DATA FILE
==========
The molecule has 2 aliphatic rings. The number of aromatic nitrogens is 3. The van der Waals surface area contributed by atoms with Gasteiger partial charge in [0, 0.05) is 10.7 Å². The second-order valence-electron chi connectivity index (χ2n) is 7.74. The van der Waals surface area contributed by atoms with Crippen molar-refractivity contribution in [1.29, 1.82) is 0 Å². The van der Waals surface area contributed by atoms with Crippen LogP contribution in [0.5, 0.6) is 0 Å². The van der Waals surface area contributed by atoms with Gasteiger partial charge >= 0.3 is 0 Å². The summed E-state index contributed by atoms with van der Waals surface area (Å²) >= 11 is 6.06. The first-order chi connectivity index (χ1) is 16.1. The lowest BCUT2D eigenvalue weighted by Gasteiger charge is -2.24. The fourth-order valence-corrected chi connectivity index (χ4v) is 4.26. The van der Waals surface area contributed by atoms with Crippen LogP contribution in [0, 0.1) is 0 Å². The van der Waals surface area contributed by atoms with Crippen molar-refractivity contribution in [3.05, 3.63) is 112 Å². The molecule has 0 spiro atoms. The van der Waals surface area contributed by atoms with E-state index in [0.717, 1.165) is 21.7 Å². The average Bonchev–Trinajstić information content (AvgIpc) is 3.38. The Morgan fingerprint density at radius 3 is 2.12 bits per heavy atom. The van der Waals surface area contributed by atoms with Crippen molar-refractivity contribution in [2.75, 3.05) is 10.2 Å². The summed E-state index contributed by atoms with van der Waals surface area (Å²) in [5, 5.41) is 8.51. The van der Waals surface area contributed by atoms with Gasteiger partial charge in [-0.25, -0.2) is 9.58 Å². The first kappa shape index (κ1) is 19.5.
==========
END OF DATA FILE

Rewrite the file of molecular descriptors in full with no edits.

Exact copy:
The molecule has 2 aliphatic rings. The number of aromatic nitrogens is 3. The van der Waals surface area contributed by atoms with Gasteiger partial charge in [0, 0.05) is 10.7 Å². The second-order valence-electron chi connectivity index (χ2n) is 7.74. The van der Waals surface area contributed by atoms with Crippen molar-refractivity contribution in [1.29, 1.82) is 0 Å². The van der Waals surface area contributed by atoms with Crippen LogP contribution in [0.5, 0.6) is 0 Å². The van der Waals surface area contributed by atoms with Gasteiger partial charge >= 0.3 is 0 Å². The summed E-state index contributed by atoms with van der Waals surface area (Å²) >= 11 is 6.06. The first-order chi connectivity index (χ1) is 16.1. The lowest BCUT2D eigenvalue weighted by Gasteiger charge is -2.24. The fourth-order valence-corrected chi connectivity index (χ4v) is 4.26. The van der Waals surface area contributed by atoms with Crippen LogP contribution in [0, 0.1) is 0 Å². The van der Waals surface area contributed by atoms with Crippen molar-refractivity contribution in [3.05, 3.63) is 112 Å². The molecule has 0 spiro atoms. The van der Waals surface area contributed by atoms with E-state index in [0.717, 1.165) is 21.7 Å². The average Bonchev–Trinajstić information content (AvgIpc) is 3.38. The Morgan fingerprint density at radius 3 is 2.12 bits per heavy atom. The van der Waals surface area contributed by atoms with Crippen molar-refractivity contribution in [2.75, 3.05) is 10.2 Å². The summed E-state index contributed by atoms with van der Waals surface area (Å²) in [5, 5.41) is 8.51. The van der Waals surface area contributed by atoms with Gasteiger partial charge in [-0.25, -0.2) is 9.58 Å². The first kappa shape index (κ1) is 19.5.